As pointed out above the experience of the church in England at least is that people are less constrained by denominational boundaries than in the past. Boundaries between churches are more fluid. When a Christian family or individual moves to a new area, particularly in towns and cities, the church to which they go is normally a choice. It is as likely to be a choice based on style, music, children’s work, accessibility, where their friends go or where they fit in socially, as it is to be based on the denomination of the church concerned.
As a bishop conducting confirmations I regularly confirm those who have been adult members of non-episcopal churches, and receive into the Communion of the Church of England adults who have been confirmed in the Catholic or Orthodox churches. My friend and colleague the Cardinal Archbishop of Westminster does exactly the same thing the other way round. And as we receive people we receive their traditions, their stories and their spirituality, and this affects and improves our own.
So looking forward, what I pray for is an ecumenism of action theologically underpinned.
One of my favourite quotes, which I suspect I use far too often, comes from the writings of Edward Gibbon, the great historian of the late eighteenth-century, whose monumental books ‘Decline and Fall of the Roman Empire’ in six volumes remains the finest piece of English prose, and a great work of history. My wife gave me all six volumes when we first married, and I worked my way through them during aeroplane flights over the next 20 years.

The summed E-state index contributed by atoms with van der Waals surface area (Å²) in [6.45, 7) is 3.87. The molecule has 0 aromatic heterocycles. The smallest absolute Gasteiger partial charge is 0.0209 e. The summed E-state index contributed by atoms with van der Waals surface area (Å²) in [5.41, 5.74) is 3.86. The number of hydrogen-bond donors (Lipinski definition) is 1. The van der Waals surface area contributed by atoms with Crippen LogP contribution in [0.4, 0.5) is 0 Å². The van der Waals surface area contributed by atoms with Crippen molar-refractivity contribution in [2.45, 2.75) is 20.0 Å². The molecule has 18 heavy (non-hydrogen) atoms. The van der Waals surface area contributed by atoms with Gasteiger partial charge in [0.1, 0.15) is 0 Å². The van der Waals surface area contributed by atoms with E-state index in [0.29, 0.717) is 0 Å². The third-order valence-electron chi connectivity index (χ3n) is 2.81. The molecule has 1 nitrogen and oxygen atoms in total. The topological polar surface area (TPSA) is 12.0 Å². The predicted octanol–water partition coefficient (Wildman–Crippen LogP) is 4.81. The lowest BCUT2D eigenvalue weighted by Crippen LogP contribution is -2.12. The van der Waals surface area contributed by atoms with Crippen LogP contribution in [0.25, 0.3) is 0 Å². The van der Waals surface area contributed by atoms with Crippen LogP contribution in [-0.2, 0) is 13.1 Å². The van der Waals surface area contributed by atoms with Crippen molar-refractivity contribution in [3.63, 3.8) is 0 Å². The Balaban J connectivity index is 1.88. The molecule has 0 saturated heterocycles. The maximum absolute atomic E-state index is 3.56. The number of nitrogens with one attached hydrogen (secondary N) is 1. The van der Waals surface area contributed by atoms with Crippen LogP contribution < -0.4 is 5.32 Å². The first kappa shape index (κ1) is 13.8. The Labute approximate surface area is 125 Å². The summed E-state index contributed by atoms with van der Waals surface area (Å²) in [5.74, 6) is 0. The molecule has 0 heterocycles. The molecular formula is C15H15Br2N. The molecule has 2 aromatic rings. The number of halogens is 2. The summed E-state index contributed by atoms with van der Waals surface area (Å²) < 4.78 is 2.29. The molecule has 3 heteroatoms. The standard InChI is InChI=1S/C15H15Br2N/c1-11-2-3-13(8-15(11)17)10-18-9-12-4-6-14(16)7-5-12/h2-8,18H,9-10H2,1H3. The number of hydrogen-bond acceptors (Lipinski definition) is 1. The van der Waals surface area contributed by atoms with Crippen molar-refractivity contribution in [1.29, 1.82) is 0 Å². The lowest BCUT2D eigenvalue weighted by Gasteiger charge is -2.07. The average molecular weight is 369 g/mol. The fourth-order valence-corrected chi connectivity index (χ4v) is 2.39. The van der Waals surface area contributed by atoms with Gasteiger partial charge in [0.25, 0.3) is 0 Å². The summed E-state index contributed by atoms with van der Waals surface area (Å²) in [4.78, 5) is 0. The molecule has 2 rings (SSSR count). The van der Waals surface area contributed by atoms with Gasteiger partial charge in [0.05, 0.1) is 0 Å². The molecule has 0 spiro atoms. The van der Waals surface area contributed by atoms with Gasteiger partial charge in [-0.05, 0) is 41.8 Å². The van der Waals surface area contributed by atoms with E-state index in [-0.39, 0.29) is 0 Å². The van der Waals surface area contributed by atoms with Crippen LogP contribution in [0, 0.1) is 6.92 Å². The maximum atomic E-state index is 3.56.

Gibbons says in his introduction: ‘The religions of the Roman Empire were, to the people, all equally true; to the philosophers, all equally false; and to the magistrates, all equally useful.’
There is a great danger that the ecumenism of action turns into the ecumenism of being useful. We can easily fall into the trap of believing that if we cannot agree, then we can at least do something together that is nice and useful. But this is massively to understate and to misrepresent the nature of the ecumenism of action.
The ecumenism of action springs out of prayer, and I would argue especially out of the Eucharist. In the Eucharist we find the Body of Christ broken, and the Blood of Christ poured out and shared. And as the Church is empowered and renewed by its reception, so our memory and understanding of the frailty and risk of the incarnation is restored to the centre of our minds, and to the impulsion of our hearts and spirits. In the incarnation Jesus bears all the sin and fragility of the world, and in the host we see that fragility, renewed constantly in fresh life and power.
The ecumenism of action springs from that cycle of death and resurrection, of frailty and renewal, and its creation within us again and again and again of the compassion of God for a world of frailty, sin and darkness, in which without the witness of Christ there is no light of resurrection, no dawn of a coming kingdom.
The world is crying out in need. As we know more and more of each other, and experience more and more of each other ever more rapidly through social media and international communication, our capacity to love one another is increasingly overburdened and inadequate. We do not deal well with the other.
Our capacity to deal with difference is overburdened because we know so much. It’s not that we know less: we know far, far more – and we know it now, not in a few seconds or few weeks. There is no time to stop and reflect, and we do not deal well with each other.
In the United Kingdom at the moment, one of the great arguments is over international aid. In the early years of this decade the United Kingdom reached the United Nations target of 0.7% of GDP in international development funding. Much of the press opposes that vigorously, and uses the otherness of the other to demonstrate the vanity of spending money in such ways. In the past that would have been difficult for lack of information; today they can get it off social media and use it day after day, with new stories and new headlines. Because we know more, we seem to love less.
The ecumenism of action is threatened by our knowledge, not by our ignorance.